BY NICHOLAS RICCARDI AND STEVE PEOPLES
WASHINGTON (AP) — As they face an increasingly urgent task to emerge as a clear alternative to former President Donald Trump, five Republican presidential candidates gathered Wednesday for the party’s latest debate.
Trump, the overwhelming front-runner in the race, skipped the event, as he has the first two, citing his polling advantage. There was no shortage of noteworthy confrontations on stage, as the participants debated the Israel-Hamas war, the future of abortion rights and Trump himself.
But with the Jan. 15 Iowa caucuses approaching, it seemed unlikely that the debate fundamentally changed the presidential nomination fight.
Here are some debate takeaways:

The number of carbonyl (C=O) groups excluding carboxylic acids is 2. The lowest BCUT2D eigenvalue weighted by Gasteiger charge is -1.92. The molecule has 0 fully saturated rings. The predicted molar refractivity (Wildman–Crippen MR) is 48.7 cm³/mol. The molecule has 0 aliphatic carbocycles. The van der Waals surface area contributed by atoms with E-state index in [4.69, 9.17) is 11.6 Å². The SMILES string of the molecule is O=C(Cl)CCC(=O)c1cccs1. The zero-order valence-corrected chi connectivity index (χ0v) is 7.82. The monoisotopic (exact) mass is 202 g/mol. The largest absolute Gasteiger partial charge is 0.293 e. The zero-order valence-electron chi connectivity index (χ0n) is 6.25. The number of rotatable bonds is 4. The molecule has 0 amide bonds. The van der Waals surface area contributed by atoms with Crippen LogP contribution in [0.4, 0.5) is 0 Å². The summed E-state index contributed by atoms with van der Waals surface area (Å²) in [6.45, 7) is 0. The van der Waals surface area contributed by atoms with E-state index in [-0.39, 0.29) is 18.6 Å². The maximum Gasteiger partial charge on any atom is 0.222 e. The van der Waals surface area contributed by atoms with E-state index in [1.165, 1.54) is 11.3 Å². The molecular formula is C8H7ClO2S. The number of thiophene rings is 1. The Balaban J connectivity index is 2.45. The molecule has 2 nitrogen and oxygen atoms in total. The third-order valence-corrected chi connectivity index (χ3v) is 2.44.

The foreign policy debate
Wednesday marked the first time the presidential candidates gathered on a debate stage since war broke out between Israel and Hamas, resulting in a sharper foreign policy conversation compared to previous forums.
The contenders were unified in offering robust support for Israel and bemoaned antisemitism, especially on liberal college campuses. But they said virtually nothing about protecting Palestinian civilians in Gaza.